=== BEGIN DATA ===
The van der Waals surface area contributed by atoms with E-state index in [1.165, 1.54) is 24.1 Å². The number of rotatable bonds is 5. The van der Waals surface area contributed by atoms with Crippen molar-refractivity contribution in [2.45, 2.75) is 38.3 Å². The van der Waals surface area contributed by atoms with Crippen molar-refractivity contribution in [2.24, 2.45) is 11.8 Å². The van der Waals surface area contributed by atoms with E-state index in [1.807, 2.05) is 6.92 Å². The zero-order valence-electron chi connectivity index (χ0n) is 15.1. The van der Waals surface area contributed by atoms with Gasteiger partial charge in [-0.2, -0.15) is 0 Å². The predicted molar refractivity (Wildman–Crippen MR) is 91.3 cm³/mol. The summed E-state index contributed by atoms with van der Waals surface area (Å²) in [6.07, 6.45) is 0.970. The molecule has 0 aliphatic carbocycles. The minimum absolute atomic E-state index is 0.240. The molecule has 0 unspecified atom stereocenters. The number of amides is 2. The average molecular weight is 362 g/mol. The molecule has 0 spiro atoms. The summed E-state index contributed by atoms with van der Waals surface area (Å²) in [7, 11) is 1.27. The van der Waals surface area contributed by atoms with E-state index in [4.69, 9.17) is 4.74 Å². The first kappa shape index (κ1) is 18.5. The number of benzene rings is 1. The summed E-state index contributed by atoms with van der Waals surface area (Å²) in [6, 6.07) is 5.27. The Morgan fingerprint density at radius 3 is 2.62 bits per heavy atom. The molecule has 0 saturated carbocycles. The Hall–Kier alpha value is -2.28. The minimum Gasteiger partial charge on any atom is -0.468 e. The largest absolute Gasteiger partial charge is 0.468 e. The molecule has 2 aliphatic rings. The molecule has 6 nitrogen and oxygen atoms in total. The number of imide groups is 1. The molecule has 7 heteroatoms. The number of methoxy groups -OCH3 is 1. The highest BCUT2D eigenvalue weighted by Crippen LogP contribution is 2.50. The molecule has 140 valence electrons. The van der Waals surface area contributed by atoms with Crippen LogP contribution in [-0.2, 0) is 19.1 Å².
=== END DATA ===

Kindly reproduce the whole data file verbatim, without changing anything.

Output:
The van der Waals surface area contributed by atoms with E-state index in [1.165, 1.54) is 24.1 Å². The number of rotatable bonds is 5. The van der Waals surface area contributed by atoms with Crippen molar-refractivity contribution in [2.45, 2.75) is 38.3 Å². The van der Waals surface area contributed by atoms with Crippen molar-refractivity contribution in [2.24, 2.45) is 11.8 Å². The van der Waals surface area contributed by atoms with E-state index in [1.807, 2.05) is 6.92 Å². The zero-order valence-electron chi connectivity index (χ0n) is 15.1. The van der Waals surface area contributed by atoms with Gasteiger partial charge in [-0.2, -0.15) is 0 Å². The predicted molar refractivity (Wildman–Crippen MR) is 91.3 cm³/mol. The summed E-state index contributed by atoms with van der Waals surface area (Å²) in [6.07, 6.45) is 0.970. The molecule has 0 aliphatic carbocycles. The minimum absolute atomic E-state index is 0.240. The molecule has 0 unspecified atom stereocenters. The number of amides is 2. The average molecular weight is 362 g/mol. The molecule has 0 spiro atoms. The summed E-state index contributed by atoms with van der Waals surface area (Å²) in [7, 11) is 1.27. The van der Waals surface area contributed by atoms with E-state index in [4.69, 9.17) is 4.74 Å². The first kappa shape index (κ1) is 18.5. The number of benzene rings is 1. The summed E-state index contributed by atoms with van der Waals surface area (Å²) in [6, 6.07) is 5.27. The Morgan fingerprint density at radius 3 is 2.62 bits per heavy atom. The molecule has 0 saturated carbocycles. The Hall–Kier alpha value is -2.28. The minimum Gasteiger partial charge on any atom is -0.468 e. The largest absolute Gasteiger partial charge is 0.468 e. The molecule has 2 aliphatic rings. The molecule has 6 nitrogen and oxygen atoms in total. The number of imide groups is 1. The molecule has 7 heteroatoms. The number of methoxy groups -OCH3 is 1. The highest BCUT2D eigenvalue weighted by Crippen LogP contribution is 2.50. The molecule has 140 valence electrons. The van der Waals surface area contributed by atoms with Crippen LogP contribution in [-0.2, 0) is 19.1 Å².